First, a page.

Sanctions on Russia

At the same time as direct support for Ukraine, the European Union imposed heavy sanctions on Russia, aimed at limiting trade and reducing the supply of resources and raw materials to Russia, with the clear intent of undermining the economic stability of the country and thus compromise the Kremlin’s war plans. However, as expected, the economic repercussions were also tangible for many European nations. Italy, among others, was largely dependent on Russian natural gas, leading to an inevitable dramatic growth in energy supply costs. In short, the conflict has presented European governments with a significant challenge: balancing energy needs with the fundamental importance of supporting and backing Ukraine in the face of the Russian oppressor and invader.

The current context: resistance and looking to the future

After two years of conflict, the situation in Ukraine remains tense as the Ukrainian people continue to resist, with broad international support behind them. Precisely to keep the spotlight on and to confirm this support yesterday, the second anniversary of the attack, the G7 leaders met in Kyiv, under the Italian presidency.

The G7 summit

The meeting, chaired by President Meloni, saw the participation of the President of the European Commission Ursula von der Leyen, the Canadian Prime Minister Justin Trudeau, the Belgian Prime Minister Alexander De Croo, who holds the rotating presidency of the EU Council, as well as Biden, President of the United States of America, Sunak, British Prime Minister, Scholz, Federal Chancellor of Germany, and Kishida, Japanese Prime Minister. Only the French President Emmanuel Macron was absent, busy with a “difficult day” – as President Meloni described, ensuring his absence was justified and communicated in advance.

Bilateral agreement Italy – Ukraine

During the summit, President Zelensky and Italian President Giorgia Meloni signed a bilateral security cooperation agreement between the two Nations. The deputy prime minister and foreign minister Antonio Tajani (FI) had already announced it during his adoption to the joint Foreign and Defense Commissions of the Italian Parliament: “I considered it important and urgent to report to you about the negotiations with the Ukrainian authorities to sign a bilateral cooperation agreement of security, which the Prime Minister is preparing to sign. I consider it my duty to anticipate to Parliament the contents and qualifying aspects of the ongoing discussions, which we hope to be able to bring to fruition in the next few days”.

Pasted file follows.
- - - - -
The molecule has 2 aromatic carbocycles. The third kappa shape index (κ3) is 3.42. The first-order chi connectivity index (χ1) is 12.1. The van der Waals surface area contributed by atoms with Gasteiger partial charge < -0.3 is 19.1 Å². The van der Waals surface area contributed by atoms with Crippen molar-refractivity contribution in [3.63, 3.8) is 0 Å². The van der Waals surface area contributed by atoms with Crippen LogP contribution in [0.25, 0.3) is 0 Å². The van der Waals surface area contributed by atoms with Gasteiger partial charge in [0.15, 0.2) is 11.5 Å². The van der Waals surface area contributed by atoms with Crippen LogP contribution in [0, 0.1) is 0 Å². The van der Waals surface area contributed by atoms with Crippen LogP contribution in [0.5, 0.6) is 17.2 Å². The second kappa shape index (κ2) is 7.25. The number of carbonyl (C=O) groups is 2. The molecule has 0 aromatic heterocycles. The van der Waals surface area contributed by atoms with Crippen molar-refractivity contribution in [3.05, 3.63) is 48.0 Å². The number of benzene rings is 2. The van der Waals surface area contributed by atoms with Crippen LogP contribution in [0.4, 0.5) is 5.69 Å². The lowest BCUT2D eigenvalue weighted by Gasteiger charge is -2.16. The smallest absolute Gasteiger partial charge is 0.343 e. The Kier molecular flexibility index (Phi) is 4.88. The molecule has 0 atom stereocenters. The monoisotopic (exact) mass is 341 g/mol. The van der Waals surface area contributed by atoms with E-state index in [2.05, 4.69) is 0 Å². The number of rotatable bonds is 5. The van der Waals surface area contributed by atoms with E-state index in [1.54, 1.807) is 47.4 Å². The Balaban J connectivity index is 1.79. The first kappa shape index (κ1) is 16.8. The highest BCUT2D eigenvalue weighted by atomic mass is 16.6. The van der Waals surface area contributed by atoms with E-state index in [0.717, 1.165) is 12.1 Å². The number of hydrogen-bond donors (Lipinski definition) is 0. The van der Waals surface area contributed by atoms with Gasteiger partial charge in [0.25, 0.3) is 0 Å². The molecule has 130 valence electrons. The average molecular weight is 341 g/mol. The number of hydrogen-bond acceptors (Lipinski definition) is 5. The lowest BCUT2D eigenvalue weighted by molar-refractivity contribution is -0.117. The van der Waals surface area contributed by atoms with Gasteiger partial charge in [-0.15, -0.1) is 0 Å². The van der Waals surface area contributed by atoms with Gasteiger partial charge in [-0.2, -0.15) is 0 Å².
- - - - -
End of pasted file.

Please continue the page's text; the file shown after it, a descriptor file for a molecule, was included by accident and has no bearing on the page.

However, no commitments or obligations will arise from the agreement at the level of international or financial law, therefore no parliamentary ratification will be necessary. An agreement, the one between Italy and Ukraine, affirms and establishes a solid basis for a long-term partnership focused on multiple points and objectives. From military to economic and military collaboration; from strengthening security to cooperation in cyber and intelligence matters; from commitment to humanitarian support and reconstruction to cooperation aimed at ensuring food and energy security for Ukraine.

The conclusions of the Summit

Zelensky hopes that “2024 will be the decisive year for long-term security” while the G7 leaders in the conclusions declare “We call on Russia to immediately and completely cease its war of aggression and unconditionally withdraw its military forces from the recognized territory internationally as belonging to Ukraine”. The objective is to achieve a “global, just and lasting peace, consistent with the principles of the United Nations Charter and international law and respectful of the sovereignty and territory of Ukraine”.

A moment of significant solidarity in which all the leaders reaffirmed their “unwavering support for Ukraine”, with the 50 billion from the EU, the intervention of Japan in support of the Ukrainian public budget, the new funding from Canada, and the collective commitment to support the Ukrainian economy and fill the remaining national budget gap for 2024.
And as the war continues, the world looks with hope toward a resolution to the conflict.